2. You're doing the right thing by thinking about this now. Its good to find out as much as possible in advance about the future steps. As others have said, its pretty simple. I got married in North Carolina and we just had to go to a city government office and get a license. We'd already arranged our officiant for a hotel wedding with friends and family - we gave her the license on the day of the wedding. After the wedding she submitted the paperwork for us, and we got the marriage certificate in the mail as I recall. It was pretty simple and hassle-free. I had a social security number from 20 years before (did a j1 straight after uni) but if you don't have that its no problem - the normally just need to know reason you don't have one (eg you're a new immigrant).
  3. I don't think you have anything to worry about. In my situation I met my wife while she was still married, but separated. In our state there is a 1 year wait for divorce (ie must prove 1 yr separation). Only then can you file, and it takes a few months from there. We were lucky that her ex-husband wanted out too. I visited several times during this period. When it finally came through we filed for the k1 within the next couple of months. We only formally got engaged (ie ring, few days vacation in nice hotel etc) sometime after applying for the k1, but I guess technically we were engaged since at least filing the k1, and even prior to that we both intended to get married and had discussed it. USCIS know how these things work. None of what you've described is going to seem suspicious or unusual to them. They know how long divorces can take especially if other half causes problems, and people often move on with dating and even engagement well before the divorce is completed.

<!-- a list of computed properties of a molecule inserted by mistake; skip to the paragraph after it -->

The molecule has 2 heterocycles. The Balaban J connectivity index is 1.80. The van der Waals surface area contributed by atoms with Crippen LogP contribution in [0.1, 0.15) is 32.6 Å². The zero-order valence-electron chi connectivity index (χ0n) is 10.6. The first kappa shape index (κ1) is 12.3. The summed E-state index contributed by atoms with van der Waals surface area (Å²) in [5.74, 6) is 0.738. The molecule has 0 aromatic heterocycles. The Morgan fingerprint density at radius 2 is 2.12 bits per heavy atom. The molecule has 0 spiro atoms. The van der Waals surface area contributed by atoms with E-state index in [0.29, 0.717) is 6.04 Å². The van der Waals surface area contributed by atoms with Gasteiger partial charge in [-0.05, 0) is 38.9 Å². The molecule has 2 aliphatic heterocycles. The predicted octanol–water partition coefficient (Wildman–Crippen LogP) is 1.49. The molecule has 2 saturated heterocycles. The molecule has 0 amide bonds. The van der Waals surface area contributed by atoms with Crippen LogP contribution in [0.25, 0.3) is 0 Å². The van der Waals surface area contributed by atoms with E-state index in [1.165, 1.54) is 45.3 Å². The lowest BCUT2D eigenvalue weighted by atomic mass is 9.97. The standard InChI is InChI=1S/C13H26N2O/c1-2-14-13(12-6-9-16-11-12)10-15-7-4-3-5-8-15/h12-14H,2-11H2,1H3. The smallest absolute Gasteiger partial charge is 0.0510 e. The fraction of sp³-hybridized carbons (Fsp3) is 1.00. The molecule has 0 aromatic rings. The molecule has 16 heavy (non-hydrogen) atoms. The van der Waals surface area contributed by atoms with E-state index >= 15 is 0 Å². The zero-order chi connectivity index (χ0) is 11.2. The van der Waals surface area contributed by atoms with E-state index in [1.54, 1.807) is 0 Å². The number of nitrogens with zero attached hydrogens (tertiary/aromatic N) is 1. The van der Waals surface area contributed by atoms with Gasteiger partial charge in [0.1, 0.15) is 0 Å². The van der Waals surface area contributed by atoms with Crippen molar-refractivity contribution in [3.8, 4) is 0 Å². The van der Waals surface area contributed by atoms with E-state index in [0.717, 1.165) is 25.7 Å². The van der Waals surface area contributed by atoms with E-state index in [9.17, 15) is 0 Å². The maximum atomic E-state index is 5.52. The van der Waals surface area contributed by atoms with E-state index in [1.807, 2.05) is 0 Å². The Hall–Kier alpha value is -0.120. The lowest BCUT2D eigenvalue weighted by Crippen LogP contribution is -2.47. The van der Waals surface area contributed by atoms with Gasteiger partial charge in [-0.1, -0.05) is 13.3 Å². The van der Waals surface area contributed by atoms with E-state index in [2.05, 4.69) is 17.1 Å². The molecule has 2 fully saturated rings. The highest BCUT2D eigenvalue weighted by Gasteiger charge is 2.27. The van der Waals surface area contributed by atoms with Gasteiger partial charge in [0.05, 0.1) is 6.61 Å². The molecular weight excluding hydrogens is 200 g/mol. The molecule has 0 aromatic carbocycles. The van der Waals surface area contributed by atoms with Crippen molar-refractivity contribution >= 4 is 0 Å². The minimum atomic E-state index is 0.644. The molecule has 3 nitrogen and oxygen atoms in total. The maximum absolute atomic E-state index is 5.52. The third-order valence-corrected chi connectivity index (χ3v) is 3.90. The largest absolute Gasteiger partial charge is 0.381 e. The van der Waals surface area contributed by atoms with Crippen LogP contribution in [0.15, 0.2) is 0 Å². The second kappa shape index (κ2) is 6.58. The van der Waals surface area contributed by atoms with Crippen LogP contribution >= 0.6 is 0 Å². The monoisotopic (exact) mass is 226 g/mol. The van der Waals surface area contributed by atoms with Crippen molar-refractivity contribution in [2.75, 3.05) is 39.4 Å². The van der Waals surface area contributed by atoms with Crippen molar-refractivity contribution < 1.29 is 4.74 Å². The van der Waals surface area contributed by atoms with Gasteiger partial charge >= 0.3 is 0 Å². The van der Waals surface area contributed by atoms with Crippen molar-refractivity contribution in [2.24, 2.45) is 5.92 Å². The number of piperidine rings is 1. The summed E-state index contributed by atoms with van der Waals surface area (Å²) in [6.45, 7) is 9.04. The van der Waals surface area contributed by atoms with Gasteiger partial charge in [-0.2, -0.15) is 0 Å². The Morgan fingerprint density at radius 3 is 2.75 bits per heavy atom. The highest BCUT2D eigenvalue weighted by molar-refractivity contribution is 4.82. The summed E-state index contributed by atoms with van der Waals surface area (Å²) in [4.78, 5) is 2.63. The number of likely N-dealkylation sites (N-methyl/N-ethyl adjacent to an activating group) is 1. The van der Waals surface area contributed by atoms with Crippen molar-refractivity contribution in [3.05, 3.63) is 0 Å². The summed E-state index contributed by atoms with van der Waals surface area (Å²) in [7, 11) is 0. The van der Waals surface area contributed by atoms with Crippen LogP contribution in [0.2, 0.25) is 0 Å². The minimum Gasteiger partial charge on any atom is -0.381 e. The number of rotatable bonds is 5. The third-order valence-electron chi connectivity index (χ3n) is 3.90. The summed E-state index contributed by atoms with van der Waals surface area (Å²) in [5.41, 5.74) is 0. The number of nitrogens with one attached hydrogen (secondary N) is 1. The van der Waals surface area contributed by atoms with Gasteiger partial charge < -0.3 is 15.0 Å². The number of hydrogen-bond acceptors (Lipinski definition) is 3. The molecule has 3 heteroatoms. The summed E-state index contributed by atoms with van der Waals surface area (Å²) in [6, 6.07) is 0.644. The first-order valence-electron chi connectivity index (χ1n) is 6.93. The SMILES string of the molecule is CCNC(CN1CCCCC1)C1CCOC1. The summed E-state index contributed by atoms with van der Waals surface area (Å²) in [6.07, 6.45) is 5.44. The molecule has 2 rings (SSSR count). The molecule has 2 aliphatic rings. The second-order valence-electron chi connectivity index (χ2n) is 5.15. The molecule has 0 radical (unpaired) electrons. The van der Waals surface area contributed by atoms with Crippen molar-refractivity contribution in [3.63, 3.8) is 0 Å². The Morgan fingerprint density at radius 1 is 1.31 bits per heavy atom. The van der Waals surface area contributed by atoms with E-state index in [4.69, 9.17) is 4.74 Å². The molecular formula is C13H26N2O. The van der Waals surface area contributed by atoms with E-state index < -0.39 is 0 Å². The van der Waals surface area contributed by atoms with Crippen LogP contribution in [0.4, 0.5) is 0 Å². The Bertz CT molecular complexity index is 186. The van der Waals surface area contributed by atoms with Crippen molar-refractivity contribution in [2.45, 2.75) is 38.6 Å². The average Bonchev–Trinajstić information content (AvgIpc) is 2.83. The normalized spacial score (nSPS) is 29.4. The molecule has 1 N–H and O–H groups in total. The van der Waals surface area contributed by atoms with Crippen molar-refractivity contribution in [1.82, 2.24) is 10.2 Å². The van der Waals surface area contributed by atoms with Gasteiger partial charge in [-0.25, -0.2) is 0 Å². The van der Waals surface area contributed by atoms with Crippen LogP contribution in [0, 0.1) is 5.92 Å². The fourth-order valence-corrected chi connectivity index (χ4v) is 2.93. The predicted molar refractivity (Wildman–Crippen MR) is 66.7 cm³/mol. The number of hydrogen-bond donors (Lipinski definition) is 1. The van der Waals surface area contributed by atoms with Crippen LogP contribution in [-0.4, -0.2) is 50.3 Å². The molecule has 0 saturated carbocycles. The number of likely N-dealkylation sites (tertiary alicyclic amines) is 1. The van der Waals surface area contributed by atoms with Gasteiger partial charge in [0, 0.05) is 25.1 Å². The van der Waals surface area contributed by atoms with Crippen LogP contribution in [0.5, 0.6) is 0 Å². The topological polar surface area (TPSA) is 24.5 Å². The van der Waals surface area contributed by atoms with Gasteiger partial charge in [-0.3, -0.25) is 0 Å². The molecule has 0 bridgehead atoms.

4. Congratulations! Reading the thread it sounded to me like the person who did the interview perhaps didn't have the authority to approve immediately (you said everyone else had left) so had to run it past someone else first.
  5. LOL If the USA hadn't won the war for its freedom, today it would essentially be living in under tyranny, just like those Canadians - with their terrible healthcare for all, lower overall tax rate, lower infant mortality, better life expectancy, lower murder rate, etc etc